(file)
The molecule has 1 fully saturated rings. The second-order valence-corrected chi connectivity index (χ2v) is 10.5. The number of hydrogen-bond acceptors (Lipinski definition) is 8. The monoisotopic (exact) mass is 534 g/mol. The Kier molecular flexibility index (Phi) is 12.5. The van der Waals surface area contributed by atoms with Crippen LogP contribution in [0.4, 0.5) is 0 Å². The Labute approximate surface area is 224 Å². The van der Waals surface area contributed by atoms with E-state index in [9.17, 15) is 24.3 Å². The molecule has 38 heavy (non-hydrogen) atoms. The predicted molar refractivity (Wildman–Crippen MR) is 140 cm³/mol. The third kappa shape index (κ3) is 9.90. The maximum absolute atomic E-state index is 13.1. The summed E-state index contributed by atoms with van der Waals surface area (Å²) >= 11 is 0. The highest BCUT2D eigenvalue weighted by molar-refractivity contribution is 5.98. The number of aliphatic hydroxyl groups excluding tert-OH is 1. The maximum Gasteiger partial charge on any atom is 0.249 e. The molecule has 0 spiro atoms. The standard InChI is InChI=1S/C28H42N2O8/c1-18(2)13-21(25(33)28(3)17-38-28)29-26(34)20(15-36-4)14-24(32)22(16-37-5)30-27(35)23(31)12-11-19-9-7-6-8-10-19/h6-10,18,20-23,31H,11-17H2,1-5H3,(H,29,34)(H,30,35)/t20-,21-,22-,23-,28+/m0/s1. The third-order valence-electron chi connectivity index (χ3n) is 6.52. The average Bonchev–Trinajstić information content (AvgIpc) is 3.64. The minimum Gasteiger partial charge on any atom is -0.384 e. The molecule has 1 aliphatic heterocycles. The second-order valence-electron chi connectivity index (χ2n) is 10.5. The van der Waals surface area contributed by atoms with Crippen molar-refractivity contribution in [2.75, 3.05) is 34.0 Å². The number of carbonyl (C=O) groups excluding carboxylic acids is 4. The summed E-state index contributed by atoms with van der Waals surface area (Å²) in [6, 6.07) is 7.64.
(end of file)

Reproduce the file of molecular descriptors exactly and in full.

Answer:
The molecule has 1 fully saturated rings. The second-order valence-corrected chi connectivity index (χ2v) is 10.5. The number of hydrogen-bond acceptors (Lipinski definition) is 8. The monoisotopic (exact) mass is 534 g/mol. The Kier molecular flexibility index (Phi) is 12.5. The van der Waals surface area contributed by atoms with Crippen LogP contribution in [0.4, 0.5) is 0 Å². The Labute approximate surface area is 224 Å². The van der Waals surface area contributed by atoms with E-state index in [9.17, 15) is 24.3 Å². The molecule has 38 heavy (non-hydrogen) atoms. The predicted molar refractivity (Wildman–Crippen MR) is 140 cm³/mol. The third kappa shape index (κ3) is 9.90. The maximum absolute atomic E-state index is 13.1. The summed E-state index contributed by atoms with van der Waals surface area (Å²) >= 11 is 0. The highest BCUT2D eigenvalue weighted by molar-refractivity contribution is 5.98. The number of aliphatic hydroxyl groups excluding tert-OH is 1. The maximum Gasteiger partial charge on any atom is 0.249 e. The molecule has 0 spiro atoms. The standard InChI is InChI=1S/C28H42N2O8/c1-18(2)13-21(25(33)28(3)17-38-28)29-26(34)20(15-36-4)14-24(32)22(16-37-5)30-27(35)23(31)12-11-19-9-7-6-8-10-19/h6-10,18,20-23,31H,11-17H2,1-5H3,(H,29,34)(H,30,35)/t20-,21-,22-,23-,28+/m0/s1. The third-order valence-electron chi connectivity index (χ3n) is 6.52. The average Bonchev–Trinajstić information content (AvgIpc) is 3.64. The minimum Gasteiger partial charge on any atom is -0.384 e. The molecule has 1 aliphatic heterocycles. The second-order valence-electron chi connectivity index (χ2n) is 10.5. The van der Waals surface area contributed by atoms with Crippen molar-refractivity contribution in [2.75, 3.05) is 34.0 Å². The number of carbonyl (C=O) groups excluding carboxylic acids is 4. The summed E-state index contributed by atoms with van der Waals surface area (Å²) in [6, 6.07) is 7.64.